The Asymmetry of Waterboarding Jokes

My understanding of the White House Correspondents Association dinner concept, insofar as I grasp it, is that the host comedian is supposed to make jokes at the president’s expense. Thus, insofar as Wanda Sykes seems to have primarily been making jokes at the expense of the president’s political adversaries I think there’s ample grounds for complaint. But I don’t think this from Brendan Nyhan can stand unchallenged:

The hypocrisy here is staggering (especially in the Media Matters case). Imagine that a conservative comedian had accused Keith Olbermann of treason at the WHCA dinner back in 2004 and said he should be waterboarded. Would liberals have minimized the comments as “jokes” and catalogued all the offensive things Olbermann has said on his show? I don’t think so.

But these aren’t symmetrical cases. Jokes advocating that conservative proponents of waterboarding should be subjected to waterboarding make a real political point, namely that this practice the right dismisses as “dunking” is, in fact, horrifying torture. The point of the joke is that this would be clear enough to Limbaugh if it was done to him. A comparable case, I guess, is if a conservative comedian were to say “if Keith Olbermann likes higher taxes on the wealthy so much, then he should have to pay higher income taxes, too!” But I don’t think Olbermann or his fans would find that particularly stinging since I take it he already understands the basic implications of Obama’s tax policies.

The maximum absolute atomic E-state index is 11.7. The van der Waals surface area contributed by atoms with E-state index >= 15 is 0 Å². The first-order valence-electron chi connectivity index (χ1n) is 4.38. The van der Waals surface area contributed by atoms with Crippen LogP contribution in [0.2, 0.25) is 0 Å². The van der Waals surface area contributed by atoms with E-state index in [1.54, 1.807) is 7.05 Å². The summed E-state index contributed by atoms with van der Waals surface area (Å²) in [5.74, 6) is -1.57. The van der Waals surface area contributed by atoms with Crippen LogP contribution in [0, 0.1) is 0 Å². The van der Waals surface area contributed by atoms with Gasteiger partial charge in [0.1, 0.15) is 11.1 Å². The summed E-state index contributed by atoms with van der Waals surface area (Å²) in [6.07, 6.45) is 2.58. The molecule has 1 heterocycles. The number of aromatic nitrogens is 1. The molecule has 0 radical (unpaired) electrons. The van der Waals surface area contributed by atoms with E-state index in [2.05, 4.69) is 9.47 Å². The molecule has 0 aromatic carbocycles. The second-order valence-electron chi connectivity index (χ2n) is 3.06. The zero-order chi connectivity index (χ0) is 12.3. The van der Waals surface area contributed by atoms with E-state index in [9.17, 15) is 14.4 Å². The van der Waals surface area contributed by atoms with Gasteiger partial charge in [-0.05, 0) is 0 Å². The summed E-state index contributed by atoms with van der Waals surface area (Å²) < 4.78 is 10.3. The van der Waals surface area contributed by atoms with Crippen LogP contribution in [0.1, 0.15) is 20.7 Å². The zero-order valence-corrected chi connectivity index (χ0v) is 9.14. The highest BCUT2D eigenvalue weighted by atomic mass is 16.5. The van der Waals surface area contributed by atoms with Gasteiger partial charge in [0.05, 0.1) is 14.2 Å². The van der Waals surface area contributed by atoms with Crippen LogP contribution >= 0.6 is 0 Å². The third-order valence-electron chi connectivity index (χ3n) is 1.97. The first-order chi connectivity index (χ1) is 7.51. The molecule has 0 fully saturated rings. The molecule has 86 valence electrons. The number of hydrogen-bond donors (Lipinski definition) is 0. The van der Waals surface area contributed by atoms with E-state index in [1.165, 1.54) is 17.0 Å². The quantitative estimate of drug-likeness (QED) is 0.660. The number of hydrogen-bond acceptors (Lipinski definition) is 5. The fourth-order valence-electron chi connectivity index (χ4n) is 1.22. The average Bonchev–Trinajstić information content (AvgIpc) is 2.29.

To circle back around, the WHCA thing is an appalling farce and honestly I don’t think anyone should participate in it on any level. But it’s one redeeming feature is that it holds out the prospect of someone making fun of the President of the United States, to his face, surrounded by a big audience of people. It can be a little bit of a rare truth to power moment. As a host, if you’re not going to do that there’s really no point.



In an updated version of the post, Nyhan focuses his ire on the accusing Limbaugh of treason point. Fair enough — people shouldn’t accuse Limbaugh of treason. That’s not much of a joke. Likewise for the terrorist business.